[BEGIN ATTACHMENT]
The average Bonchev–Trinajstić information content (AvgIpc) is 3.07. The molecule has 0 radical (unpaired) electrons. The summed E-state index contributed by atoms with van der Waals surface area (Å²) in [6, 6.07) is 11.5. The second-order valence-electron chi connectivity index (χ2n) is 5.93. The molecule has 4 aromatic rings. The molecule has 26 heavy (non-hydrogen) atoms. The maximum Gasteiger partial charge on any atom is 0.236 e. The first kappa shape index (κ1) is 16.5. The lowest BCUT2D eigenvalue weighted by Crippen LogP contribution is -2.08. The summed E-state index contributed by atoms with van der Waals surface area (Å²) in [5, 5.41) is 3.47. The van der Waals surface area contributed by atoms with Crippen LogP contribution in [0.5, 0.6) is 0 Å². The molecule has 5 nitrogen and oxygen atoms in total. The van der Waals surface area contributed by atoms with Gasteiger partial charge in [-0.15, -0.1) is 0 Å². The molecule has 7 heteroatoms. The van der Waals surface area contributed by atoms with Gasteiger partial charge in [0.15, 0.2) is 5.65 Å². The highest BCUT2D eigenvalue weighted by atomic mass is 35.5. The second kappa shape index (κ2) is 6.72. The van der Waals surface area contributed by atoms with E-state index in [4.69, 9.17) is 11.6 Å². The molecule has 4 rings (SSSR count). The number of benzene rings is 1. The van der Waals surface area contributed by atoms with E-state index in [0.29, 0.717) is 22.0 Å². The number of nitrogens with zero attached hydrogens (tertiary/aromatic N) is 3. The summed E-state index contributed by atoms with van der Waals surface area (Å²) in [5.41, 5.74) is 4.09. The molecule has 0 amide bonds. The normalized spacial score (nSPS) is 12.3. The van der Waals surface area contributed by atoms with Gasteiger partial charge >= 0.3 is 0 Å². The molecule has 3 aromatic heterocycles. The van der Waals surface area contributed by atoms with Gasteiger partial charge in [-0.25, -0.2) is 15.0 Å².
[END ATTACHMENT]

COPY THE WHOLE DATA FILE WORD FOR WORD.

The average Bonchev–Trinajstić information content (AvgIpc) is 3.07. The molecule has 0 radical (unpaired) electrons. The summed E-state index contributed by atoms with van der Waals surface area (Å²) in [6, 6.07) is 11.5. The second-order valence-electron chi connectivity index (χ2n) is 5.93. The molecule has 4 aromatic rings. The molecule has 26 heavy (non-hydrogen) atoms. The maximum Gasteiger partial charge on any atom is 0.236 e. The first kappa shape index (κ1) is 16.5. The lowest BCUT2D eigenvalue weighted by Crippen LogP contribution is -2.08. The summed E-state index contributed by atoms with van der Waals surface area (Å²) in [5, 5.41) is 3.47. The van der Waals surface area contributed by atoms with Crippen LogP contribution in [0.5, 0.6) is 0 Å². The molecule has 5 nitrogen and oxygen atoms in total. The van der Waals surface area contributed by atoms with Gasteiger partial charge in [-0.15, -0.1) is 0 Å². The molecule has 7 heteroatoms. The van der Waals surface area contributed by atoms with Gasteiger partial charge in [0.15, 0.2) is 5.65 Å². The highest BCUT2D eigenvalue weighted by atomic mass is 35.5. The second kappa shape index (κ2) is 6.72. The van der Waals surface area contributed by atoms with E-state index in [4.69, 9.17) is 11.6 Å². The molecule has 4 rings (SSSR count). The number of benzene rings is 1. The van der Waals surface area contributed by atoms with E-state index in [0.29, 0.717) is 22.0 Å². The number of nitrogens with zero attached hydrogens (tertiary/aromatic N) is 3. The summed E-state index contributed by atoms with van der Waals surface area (Å²) in [5.41, 5.74) is 4.09. The molecule has 0 amide bonds. The normalized spacial score (nSPS) is 12.3. The van der Waals surface area contributed by atoms with Gasteiger partial charge >= 0.3 is 0 Å². The molecule has 3 aromatic heterocycles. The van der Waals surface area contributed by atoms with Gasteiger partial charge in [-0.25, -0.2) is 15.0 Å².